No concern is greater than the going concern and prosperity of The State, and if I am comfortable with companies like Facebook and Nordstrom using my data to make their means (thus, I am nothing but a proverbial tool), I should undoubtedly be accepting of the government monitoring my activity. New-age warfare requires new-age defense.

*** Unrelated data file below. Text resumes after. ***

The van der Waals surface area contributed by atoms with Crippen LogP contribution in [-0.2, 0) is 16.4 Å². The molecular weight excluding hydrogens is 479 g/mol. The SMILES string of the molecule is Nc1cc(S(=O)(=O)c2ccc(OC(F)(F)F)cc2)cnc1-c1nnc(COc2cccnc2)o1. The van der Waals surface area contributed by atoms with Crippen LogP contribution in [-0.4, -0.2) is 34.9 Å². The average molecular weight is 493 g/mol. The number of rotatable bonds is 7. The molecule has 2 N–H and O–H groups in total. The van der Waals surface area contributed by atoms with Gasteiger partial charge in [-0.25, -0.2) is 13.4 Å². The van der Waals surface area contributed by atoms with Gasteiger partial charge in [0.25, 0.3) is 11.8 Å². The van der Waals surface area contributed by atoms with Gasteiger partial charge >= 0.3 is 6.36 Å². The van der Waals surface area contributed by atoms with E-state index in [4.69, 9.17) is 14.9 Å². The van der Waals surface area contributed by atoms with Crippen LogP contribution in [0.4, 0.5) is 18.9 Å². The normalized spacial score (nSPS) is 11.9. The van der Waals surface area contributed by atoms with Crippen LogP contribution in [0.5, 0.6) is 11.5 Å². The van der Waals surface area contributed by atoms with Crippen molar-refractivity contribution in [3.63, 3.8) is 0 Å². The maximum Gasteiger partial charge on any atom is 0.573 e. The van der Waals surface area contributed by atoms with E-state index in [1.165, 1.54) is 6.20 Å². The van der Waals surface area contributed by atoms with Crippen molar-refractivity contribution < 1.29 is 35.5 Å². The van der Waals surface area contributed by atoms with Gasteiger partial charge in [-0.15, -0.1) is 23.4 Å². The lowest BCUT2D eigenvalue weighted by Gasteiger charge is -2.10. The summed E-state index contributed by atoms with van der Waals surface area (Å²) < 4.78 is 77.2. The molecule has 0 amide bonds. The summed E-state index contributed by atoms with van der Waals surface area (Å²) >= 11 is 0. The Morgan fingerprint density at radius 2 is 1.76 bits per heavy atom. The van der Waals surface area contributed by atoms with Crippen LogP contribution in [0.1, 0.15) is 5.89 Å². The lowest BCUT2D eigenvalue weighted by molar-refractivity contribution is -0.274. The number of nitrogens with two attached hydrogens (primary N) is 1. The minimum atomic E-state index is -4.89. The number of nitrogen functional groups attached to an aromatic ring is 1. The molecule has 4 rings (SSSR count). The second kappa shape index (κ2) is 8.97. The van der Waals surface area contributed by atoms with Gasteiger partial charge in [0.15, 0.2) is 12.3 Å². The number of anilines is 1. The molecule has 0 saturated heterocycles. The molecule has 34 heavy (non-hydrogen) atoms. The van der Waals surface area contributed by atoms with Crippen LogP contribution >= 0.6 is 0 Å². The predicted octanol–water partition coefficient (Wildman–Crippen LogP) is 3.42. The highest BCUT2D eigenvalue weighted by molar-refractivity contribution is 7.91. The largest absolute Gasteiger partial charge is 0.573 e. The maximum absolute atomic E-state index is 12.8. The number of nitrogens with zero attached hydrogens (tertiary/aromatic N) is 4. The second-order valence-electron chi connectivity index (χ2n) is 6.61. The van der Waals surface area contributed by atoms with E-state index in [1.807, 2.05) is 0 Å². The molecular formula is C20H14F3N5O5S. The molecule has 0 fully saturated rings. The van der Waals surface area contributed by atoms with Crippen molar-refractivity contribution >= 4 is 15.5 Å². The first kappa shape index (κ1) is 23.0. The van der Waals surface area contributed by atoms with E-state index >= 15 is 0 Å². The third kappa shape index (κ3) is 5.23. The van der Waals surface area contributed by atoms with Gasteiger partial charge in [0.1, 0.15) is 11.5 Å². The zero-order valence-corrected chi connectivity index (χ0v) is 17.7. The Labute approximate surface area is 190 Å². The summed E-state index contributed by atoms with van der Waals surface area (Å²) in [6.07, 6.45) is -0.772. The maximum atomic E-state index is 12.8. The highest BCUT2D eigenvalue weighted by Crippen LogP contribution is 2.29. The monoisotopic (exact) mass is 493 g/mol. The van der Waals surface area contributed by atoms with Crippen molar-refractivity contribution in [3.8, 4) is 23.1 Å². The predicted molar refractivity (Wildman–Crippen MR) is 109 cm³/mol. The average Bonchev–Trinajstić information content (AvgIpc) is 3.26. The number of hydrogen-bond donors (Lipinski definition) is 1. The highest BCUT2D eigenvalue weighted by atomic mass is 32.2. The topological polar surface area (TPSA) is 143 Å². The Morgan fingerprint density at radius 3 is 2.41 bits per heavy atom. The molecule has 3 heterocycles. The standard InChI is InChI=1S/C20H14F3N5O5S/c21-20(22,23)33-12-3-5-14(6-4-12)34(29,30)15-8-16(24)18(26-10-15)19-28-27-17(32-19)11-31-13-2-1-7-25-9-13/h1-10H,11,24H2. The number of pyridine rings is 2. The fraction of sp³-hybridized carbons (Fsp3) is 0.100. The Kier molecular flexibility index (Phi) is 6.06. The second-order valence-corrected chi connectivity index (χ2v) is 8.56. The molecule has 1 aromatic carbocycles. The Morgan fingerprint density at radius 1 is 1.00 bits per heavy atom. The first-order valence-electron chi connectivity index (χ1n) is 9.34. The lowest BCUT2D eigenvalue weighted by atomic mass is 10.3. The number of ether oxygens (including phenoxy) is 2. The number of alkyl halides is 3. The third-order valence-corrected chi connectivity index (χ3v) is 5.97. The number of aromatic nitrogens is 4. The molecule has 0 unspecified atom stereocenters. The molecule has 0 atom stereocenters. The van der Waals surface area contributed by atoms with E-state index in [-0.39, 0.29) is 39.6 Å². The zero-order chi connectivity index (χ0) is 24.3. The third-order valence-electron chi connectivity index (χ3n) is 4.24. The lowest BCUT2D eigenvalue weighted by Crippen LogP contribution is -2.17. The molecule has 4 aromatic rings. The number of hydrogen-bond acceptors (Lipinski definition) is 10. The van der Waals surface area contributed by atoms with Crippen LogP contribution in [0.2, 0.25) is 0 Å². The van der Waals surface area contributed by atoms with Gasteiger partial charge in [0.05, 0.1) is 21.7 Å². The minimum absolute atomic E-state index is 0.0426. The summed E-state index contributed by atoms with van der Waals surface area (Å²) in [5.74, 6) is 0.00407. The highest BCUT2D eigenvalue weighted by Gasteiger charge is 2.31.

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  7. Connor presents some interesting insights on whether if countries like the United States and other Western Nations should use the same tactic as Israel. This tactic Connor discusses that intelligence analysts carefully decrypt social media interactions by analyzing algorithms. Of course, we do need more government intervention in these scenarios, but I would like to point out the costs of using the methods implemented by the Israeli government. There are boundaries when firms and people cross the line and misuse information, but there’s more to that. If Western countries were to implement a system, where analysts need to take the time to analyze the data carefully and decide whether if there will be a lone wolf attack. In other words, it is time consuming for an agency to do this.